Childcare for Children from Age One: Family Day Care
Playing and learning together with other children in a small group. Being safely and regularly cared for by a well-trained childminder. This is family day care. This is where children feel good.
In Germany there are two official, state-regulated options for childcare: parents can take their children either to a childminder (Tagesmutter) or to a kindergarten (Kindergarten).
The care provided by a childminder is referred to as family day care (Kindertagespflege).
The main difference between the two options lies in the size of the group: a childminder looks after no more than five children, whereas kindergarten groups are larger. Almost all children from age three attend kindergarten. Younger children are looked after in a day nursery (Krippe) or by a childminder. For smaller children it is better if they are looked after in groups containing only a few children.
Taking time for parental responsibilities
Parents have many responsibilities. They may be in work or looking for a job or training. They keep their apartment tidy and care for their family. Living in Germany, they know it is good to learn German and attend courses. For all these things parents need time during which their children are in good and dependable hands. Then they do not need to worry about their children and know that they are all right.
"Leaving our child in the hands of a childminder was a good preparation for school."
Education and play for children
Children want to play. They want to learn and grow. Children at play learn everything they need for their future lives. Childminders (Tagesmütter) support and encourage them. It is good for your child to learn to speak German, because then it will get along better in Germany. Through close contact with other children and the childminder, children can learn the German language easily.
"Our childminder took care of our older son (four years) and our younger daughter (one year) in the same group – we liked that a lot."
What is a childminder (Tagesmutter)?
At the childminder’s, children can play and learn. They are well cared for while their parents do other important things. All childminders have attended special courses to become qualified childcare providers. They have a permit from the authority responsible for children (the Youth Welfare Office – Jugendamt) and are regularly monitored and checked. Their premises are inspected too. Childminders enjoy helping children to develop and they steer them with valuable ideas. They also prepare older children for going to school. To children, the childminder means dependability and safety. Each childminder cares for a small group of no more than five children and pays attention to the wishes of all the children and their parents.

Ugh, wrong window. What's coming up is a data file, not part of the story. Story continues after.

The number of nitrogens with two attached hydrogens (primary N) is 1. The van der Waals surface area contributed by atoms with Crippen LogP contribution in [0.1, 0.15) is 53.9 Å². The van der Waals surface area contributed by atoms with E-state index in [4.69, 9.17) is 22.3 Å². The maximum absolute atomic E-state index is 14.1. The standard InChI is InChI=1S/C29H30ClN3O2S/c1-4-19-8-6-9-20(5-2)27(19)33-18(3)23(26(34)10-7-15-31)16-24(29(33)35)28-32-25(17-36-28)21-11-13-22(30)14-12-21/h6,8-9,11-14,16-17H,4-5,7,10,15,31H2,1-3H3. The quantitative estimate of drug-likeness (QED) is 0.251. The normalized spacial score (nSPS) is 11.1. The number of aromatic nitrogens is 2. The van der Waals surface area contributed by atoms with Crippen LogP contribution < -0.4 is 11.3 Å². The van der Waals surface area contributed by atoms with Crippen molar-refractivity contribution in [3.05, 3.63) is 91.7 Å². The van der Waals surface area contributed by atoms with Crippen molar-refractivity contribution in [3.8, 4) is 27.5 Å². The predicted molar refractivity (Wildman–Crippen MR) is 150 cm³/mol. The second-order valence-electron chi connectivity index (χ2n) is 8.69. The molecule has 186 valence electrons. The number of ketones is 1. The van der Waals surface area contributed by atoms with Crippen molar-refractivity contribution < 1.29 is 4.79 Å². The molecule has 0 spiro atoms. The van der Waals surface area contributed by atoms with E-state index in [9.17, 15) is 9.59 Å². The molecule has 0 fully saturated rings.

"Because of the small group, our childminder could address the children’s needs and parents’ wishes in a very individual and flexible way."
What does a normal day at a childminder’s look like?
In the morning, the parents bring their children to the childminder. Usually, the day starts with having breakfast together. Afterwards, the childminder plays and sings with the children.
She fosters the children’s language development, encourages them to learn and goes outdoors with them. Here the children learn important things, such as the traffic rules, and encounter nature and the environment. While playing inside, they develop skills and competences.
They learn everyday procedures. They eat together with the childminder and take their midday naps. The childminder also changes the children’s diapers. In the afternoon, the parents come to pick up their children. A childminder has the same responsibilities as those performed by staff at a kindergarten. The children feel good and enjoy having fun together with other children and developing themselves through new experiences.
"Our son quickly formed a stable and trusting relationship to his childminder and liked going to her."
Where can you find a childminder (Tagesmutter)?
The official bodies and authorities (Youth Welfare Office – Jugendamt; Special Service – Fachdienst) put you in touch with childminders. The staff there are the people you should contact, as is the case if you need a kindergarten place. All children in Germany have the right to care and education and are entitled to visit a childminder or kindergarten, even if their parents do not have a job.
"To us as parents, it is a good feeling to know that the German state and authorities make possible such dependable childcare."
What does childcare cost?
The amount parents must pay for childcare can differ slightly according to region. The amount depends on the parents’ income. If the parents have little money, they do not have to pay any charges. In some regions childcare is free of charge for all children.
Please contact your local authority (Youth Welfare Office – Jugendamt; Special Service – Fachdienst) for more information.